#Horror Review: Corpse Cold by John Brhel & Joseph Sullivan

Urban legends, modern folklore, and ghost stories - I'm fascinated by them all. I love the oral storytelling tradition, the passing of stories from one person to another, subtly altered to fit the mood, the location, or the person. They're a fluid sort of storytelling, which makes them hard to capture on paper, but Corpse Cold: New American Folklore attempts to do just that.

John Brhel & Joseph Sullivan have crafted 20 short, campfire-digestible stories, with illustrations from Chad Wehrle that help to set the mood, regardless of how or where you're reading. They didn't all work for me, but there were some that delivered genuine chills.

I won't go into detail on all the stories, but there are a few I wanted to touch on. "Switches" got the collection off to a good start with a simple tale of misbehaving light switches in a motel, with a fun little twist at the end. "Corpse Cold" was one of those stories you just know won't end well, but it's fun to watch the panic that arises over a misplaced corpse.

"Friendship: Dead and Buried" was fantastic, the story of the worst bachelor party ever, the best amusement part ever, and a cruel joke that backfires brilliantly. "The Big 'M'" reminded me of workplace experiences I've had, only I wasn't lucky enough to have such haunted equipment in the back room. "Moss Lake Island" was another fun one, turning the voyeuristic appeal of naked witches cavorting across the lake, with a perfectly dark final twist.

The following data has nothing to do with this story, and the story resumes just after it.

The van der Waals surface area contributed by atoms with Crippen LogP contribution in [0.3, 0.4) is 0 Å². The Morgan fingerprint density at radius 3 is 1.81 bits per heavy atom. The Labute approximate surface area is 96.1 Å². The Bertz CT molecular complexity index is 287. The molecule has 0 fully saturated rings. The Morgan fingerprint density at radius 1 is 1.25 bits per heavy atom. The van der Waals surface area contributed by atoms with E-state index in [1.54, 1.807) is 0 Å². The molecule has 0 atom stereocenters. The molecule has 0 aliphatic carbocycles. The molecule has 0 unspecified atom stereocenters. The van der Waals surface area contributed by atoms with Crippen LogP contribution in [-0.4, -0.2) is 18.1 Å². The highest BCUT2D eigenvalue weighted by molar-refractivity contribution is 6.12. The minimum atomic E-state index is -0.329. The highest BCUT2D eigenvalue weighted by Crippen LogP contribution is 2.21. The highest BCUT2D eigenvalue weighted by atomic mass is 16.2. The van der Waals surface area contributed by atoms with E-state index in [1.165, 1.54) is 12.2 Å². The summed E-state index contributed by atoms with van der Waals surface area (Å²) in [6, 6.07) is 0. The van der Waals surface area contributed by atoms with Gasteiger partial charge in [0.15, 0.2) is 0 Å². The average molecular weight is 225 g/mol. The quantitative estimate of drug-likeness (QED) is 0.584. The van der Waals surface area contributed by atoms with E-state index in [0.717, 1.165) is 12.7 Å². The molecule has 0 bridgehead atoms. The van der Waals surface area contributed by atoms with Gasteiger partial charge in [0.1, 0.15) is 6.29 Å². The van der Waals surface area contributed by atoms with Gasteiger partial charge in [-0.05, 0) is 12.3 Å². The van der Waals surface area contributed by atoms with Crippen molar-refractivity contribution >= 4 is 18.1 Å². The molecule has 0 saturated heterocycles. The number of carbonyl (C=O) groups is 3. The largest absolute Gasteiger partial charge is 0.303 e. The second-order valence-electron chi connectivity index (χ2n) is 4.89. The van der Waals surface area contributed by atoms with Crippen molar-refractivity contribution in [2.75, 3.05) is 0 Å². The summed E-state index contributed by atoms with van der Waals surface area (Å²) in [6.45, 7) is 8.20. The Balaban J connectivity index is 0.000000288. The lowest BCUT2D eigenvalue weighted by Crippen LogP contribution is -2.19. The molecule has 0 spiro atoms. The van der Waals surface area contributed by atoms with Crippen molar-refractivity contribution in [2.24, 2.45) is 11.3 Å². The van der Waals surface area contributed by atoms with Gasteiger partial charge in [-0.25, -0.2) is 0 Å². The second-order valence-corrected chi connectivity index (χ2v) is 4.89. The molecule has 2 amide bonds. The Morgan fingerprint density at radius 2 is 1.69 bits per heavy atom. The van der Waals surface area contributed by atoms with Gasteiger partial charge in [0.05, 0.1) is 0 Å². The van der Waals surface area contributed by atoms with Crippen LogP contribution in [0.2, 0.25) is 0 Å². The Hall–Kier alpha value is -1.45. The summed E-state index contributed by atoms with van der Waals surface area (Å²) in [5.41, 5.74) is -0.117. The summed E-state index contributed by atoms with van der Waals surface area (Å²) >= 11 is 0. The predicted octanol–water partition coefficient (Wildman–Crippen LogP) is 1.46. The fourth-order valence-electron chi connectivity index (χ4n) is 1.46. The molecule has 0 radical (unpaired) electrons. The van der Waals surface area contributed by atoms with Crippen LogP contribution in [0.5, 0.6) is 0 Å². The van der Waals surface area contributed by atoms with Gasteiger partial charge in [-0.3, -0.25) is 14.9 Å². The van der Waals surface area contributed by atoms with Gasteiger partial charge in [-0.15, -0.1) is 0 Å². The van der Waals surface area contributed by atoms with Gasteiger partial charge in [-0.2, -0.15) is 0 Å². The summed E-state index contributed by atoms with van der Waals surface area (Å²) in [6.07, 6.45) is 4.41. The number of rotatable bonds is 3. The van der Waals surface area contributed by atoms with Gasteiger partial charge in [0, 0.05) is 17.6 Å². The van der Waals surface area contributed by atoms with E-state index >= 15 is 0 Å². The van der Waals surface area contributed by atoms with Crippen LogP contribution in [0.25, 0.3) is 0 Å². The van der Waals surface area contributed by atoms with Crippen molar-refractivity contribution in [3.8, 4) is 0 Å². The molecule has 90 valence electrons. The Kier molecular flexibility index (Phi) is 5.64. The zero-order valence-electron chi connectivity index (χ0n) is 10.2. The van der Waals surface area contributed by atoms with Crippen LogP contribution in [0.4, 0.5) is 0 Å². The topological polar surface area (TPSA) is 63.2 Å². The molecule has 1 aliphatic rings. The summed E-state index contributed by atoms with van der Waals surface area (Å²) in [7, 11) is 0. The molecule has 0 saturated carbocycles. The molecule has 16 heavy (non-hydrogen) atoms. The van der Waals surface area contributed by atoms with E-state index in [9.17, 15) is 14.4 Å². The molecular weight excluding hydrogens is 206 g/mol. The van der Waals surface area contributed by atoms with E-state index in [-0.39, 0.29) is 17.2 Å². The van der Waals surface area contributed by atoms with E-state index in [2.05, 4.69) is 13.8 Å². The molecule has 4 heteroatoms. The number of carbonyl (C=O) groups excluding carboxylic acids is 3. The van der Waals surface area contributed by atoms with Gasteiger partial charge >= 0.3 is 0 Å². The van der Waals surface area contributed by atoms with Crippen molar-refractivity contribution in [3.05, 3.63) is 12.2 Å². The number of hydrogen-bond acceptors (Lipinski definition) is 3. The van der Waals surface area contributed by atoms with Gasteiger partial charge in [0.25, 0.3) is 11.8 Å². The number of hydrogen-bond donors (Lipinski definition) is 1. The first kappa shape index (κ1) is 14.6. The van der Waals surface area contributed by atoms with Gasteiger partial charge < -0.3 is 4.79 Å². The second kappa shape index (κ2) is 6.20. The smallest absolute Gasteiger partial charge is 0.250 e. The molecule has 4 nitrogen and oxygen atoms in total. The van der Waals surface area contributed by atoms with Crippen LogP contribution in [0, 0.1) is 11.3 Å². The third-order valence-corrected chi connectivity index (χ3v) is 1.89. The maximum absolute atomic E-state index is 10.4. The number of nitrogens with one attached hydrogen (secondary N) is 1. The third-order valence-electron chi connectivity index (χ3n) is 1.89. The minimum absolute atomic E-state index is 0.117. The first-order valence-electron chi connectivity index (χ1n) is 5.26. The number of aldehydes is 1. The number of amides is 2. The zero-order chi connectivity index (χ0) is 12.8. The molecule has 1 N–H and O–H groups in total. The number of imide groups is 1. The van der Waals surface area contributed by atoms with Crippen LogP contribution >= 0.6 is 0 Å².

"It That Decays" is another that is, perhaps, too easy to appreciate, a slice of dental horror that I really need to force my wife to read . . . and keep far, far away from my son. "Woman on the Campus Green" didn't seem like much at first, but has some good tension to it, and another of those fun final twists. While I didn't care for the YouTube inspired story, "A Casket for my Mother" was a near-perfect contemporary urban legend - it's just a shame the twist didn't live up to the novelty of crowd sourcing a mother's casket, with increasingly creepy reward tiers.

Even if all the stories didn't work Corpse Cold: New American Folklore was still a solid read, with stories that lend themselves to being binge read a handful at a time.

Paperback, 213 pages
Published November 5th 2017 by Cemetery Gates Media

Disclaimer: I received a complimentary copy of this title from the publisher in exchange for review consideration. This does not in any way affect the honesty or sincerity of my review.


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